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Dear Histadrut member,

For ages tycoon Benny Gaon has been griping that his company, Gaon Holdings, is nothing but an amalgamation of unrelated little entities that bring him little satisfaction. And meanwhile his heart has been yearning to do something really grand.

Since Gaon withdrew from the tender to buy the controlling interest in Blue Square Israel, he hasn't shown up to bid at any of the great tenders making the rounds. And that lack of action doesn't suit a person who used to lead a giant business concern.

If he can't get back into big business, why not try dabbling in politics? Last week Haaretz revealed that Gaon has linked up with Amir Peretz, and is helping the mustachioed labor leader consolidate an economic platform ahead of the Labor Party primaries. Peretz has his eye on no less than the prime ministerial seat.

One would think that Gaon, the tycoon, who rehabilitated Koor Industries by firing thousands of people, is the antithesis of Peretz, representative of the laborer. Nonsense. Most of the workers Gaon fired weren't Peretz's type at all; they hadn't worked at a government monopoly and their power in political circles was nonexistent.

In any case, both politics and business create meeting places for widely diverse characters who happen to share common interests. Gaon wants a hand in politics and Peretz wants to become more statesmanlike and to expand his image beyond that of a fomentor of strikes.

What ideas has Gaon brought Peretz? We may assume Peretz's platform will include his usual slogans - "social," "safety net," "support the weak" - augmented by Gaon argot such as "free market," "globalization" and so forth. Indeed, their ideas are not contradictory, they are complementary. We would like to offer five ideas, perfectly simple ones, for the economic platform Gaon is preparing for Peretz.

1. Significantly improve the quality of health, education and welfare services. Allocate NIS 10 billion to the poor by directly subsidizing them, rather than pouring money into government mechanisms. Naturally, we cannot exceed the budget ceiling because we are part of the global economy and must obey its rules, so we will have to sharply cut somewhere else.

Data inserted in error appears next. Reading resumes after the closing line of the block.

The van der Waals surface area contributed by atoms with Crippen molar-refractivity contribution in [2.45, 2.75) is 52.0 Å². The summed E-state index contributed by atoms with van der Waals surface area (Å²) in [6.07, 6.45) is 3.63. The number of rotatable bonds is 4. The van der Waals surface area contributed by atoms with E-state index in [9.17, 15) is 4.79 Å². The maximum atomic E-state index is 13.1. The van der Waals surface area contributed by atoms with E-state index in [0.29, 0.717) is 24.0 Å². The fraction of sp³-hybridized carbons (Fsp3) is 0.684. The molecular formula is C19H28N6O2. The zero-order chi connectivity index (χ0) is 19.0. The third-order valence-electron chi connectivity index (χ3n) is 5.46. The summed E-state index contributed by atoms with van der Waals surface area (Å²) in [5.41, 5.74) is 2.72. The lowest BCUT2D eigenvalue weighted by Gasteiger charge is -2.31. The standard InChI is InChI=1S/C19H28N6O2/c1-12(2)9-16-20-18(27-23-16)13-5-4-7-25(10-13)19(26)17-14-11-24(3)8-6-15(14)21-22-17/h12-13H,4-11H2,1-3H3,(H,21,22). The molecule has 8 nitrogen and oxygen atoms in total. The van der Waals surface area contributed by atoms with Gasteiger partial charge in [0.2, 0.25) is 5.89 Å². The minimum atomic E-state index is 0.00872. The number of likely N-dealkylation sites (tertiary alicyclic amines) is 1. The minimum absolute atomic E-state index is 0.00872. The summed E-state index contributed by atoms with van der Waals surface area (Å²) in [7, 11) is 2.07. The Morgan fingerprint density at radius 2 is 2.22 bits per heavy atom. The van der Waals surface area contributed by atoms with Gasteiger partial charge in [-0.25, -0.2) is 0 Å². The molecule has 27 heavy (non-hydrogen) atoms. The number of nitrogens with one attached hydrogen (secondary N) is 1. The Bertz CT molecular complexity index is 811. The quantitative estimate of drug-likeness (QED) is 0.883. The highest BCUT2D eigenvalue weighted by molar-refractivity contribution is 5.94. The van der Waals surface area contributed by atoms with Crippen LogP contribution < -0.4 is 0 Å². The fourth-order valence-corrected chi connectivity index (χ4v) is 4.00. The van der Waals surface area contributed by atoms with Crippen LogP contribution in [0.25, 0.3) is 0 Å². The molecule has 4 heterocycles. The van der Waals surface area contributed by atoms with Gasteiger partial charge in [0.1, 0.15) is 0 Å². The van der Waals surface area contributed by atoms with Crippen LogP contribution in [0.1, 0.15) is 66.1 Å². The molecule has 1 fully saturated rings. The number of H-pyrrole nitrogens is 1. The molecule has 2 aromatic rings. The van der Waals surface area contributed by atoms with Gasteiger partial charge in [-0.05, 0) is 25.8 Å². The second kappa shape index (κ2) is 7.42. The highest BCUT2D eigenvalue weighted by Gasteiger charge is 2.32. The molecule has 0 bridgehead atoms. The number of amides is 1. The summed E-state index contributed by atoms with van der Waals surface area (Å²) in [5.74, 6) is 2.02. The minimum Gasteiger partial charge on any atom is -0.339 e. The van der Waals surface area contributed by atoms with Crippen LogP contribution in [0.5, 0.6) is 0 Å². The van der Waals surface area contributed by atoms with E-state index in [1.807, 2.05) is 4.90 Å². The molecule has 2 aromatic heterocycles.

2. And we shall! We shall cut 10 to 30 percent of the wage costs of the fattest cats at the government monopolies and authorities. We shall cut a wide swathe through the tens of thousands of civil servants earning NIS 20,000 to NIS 60,000 a month, in salary or pension rights. We shall reduce public sector wages to levels commensurate with the private sector. Naturally, we'll have a problem with the New Histadrut umbrella-union, which generally protects the highest earners with its life-blood. But we can cope with that.

3. We shall create hundreds of thousands of jobs by improving the profitability of the business sector, through lowering taxes and dramatic reform of the government monopolies. We shall break the monopolies with their bloated work forces; we shall slash costs and dramatically improve the services they deliver to the citizens and to the business sector. Naturally, we'll have a problem with the New Histadrut, which fights every attempt to create competition to the monopolies, and to make them more efficient. But we can cope with that.

4. We shall shatter the banks' control of the capital market. We shall create new financial bodies that compete with the banks and reduce the business sector's dependence on the banks. Naturally, we'll have a problem with 30,000 bank workers who will try to persuade the New Histadrut to paralyze the whole country. But we can cope with that.

5. We shall fight the corrupt norms that have pervaded the public sector, first and foremost the nepotism at the government monopolies. We shall fight for the workers' right in the State of Israel to be hired based on merit, not kinship. We shall expose the people that dared to petition the National Labor Court to preserve nepotism at the Ashdod Port. We shall expose the people demanding that the court protect the tradition wherein 50 percent of all newly hired employees must be related to port workers. Naturally, we'll have a problem, since the Histadrut is the one behind the lawsuit to protect nepotism at the port. But we can cope with that.

We have other wonderful ideas for you, Mr. Peretz - for instance, concerning ways to dismantle pork barrels in the defense establishment, and about throwing out all those useless deputy council chiefs who are sucking fat salaries from city taxpayers. But you get the idea.

The day the Histadrut stops protecting the strongest, wealthiest workers in Israel, that will be the day the revolution can really begin.